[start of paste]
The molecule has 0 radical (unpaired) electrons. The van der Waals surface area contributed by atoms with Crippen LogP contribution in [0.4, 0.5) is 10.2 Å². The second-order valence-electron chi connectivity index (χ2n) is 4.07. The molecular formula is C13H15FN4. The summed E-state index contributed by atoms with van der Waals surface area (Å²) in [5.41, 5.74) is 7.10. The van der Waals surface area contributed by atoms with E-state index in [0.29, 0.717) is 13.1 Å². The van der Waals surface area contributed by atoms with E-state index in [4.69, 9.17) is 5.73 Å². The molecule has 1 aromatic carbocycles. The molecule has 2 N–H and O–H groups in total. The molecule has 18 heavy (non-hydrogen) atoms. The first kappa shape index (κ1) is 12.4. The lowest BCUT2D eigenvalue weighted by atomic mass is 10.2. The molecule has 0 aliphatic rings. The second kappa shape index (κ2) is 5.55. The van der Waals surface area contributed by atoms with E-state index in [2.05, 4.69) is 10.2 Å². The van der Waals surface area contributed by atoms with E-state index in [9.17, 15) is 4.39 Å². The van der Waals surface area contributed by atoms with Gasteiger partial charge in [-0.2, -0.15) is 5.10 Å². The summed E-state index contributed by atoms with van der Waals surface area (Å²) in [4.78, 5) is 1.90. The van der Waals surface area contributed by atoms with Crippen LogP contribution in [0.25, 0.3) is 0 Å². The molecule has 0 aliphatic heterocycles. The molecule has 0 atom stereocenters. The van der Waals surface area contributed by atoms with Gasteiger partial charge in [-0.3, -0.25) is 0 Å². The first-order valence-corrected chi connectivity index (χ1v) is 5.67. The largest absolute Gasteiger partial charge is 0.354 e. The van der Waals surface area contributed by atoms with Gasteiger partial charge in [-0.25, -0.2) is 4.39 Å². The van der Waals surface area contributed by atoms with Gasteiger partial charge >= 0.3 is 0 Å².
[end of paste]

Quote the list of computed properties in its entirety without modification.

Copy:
The molecule has 0 radical (unpaired) electrons. The van der Waals surface area contributed by atoms with Crippen LogP contribution in [0.4, 0.5) is 10.2 Å². The second-order valence-electron chi connectivity index (χ2n) is 4.07. The molecular formula is C13H15FN4. The summed E-state index contributed by atoms with van der Waals surface area (Å²) in [5.41, 5.74) is 7.10. The van der Waals surface area contributed by atoms with E-state index in [0.29, 0.717) is 13.1 Å². The van der Waals surface area contributed by atoms with E-state index in [4.69, 9.17) is 5.73 Å². The molecule has 1 aromatic carbocycles. The molecule has 2 N–H and O–H groups in total. The molecule has 18 heavy (non-hydrogen) atoms. The first kappa shape index (κ1) is 12.4. The lowest BCUT2D eigenvalue weighted by atomic mass is 10.2. The molecule has 0 aliphatic rings. The second kappa shape index (κ2) is 5.55. The van der Waals surface area contributed by atoms with E-state index in [2.05, 4.69) is 10.2 Å². The van der Waals surface area contributed by atoms with E-state index in [9.17, 15) is 4.39 Å². The van der Waals surface area contributed by atoms with Gasteiger partial charge in [-0.2, -0.15) is 5.10 Å². The summed E-state index contributed by atoms with van der Waals surface area (Å²) in [4.78, 5) is 1.90. The van der Waals surface area contributed by atoms with Crippen LogP contribution in [0.25, 0.3) is 0 Å². The molecule has 0 aliphatic heterocycles. The molecule has 0 atom stereocenters. The van der Waals surface area contributed by atoms with Gasteiger partial charge in [-0.3, -0.25) is 0 Å². The first-order valence-corrected chi connectivity index (χ1v) is 5.67. The largest absolute Gasteiger partial charge is 0.354 e. The van der Waals surface area contributed by atoms with Gasteiger partial charge in [-0.25, -0.2) is 4.39 Å². The van der Waals surface area contributed by atoms with Gasteiger partial charge >= 0.3 is 0 Å².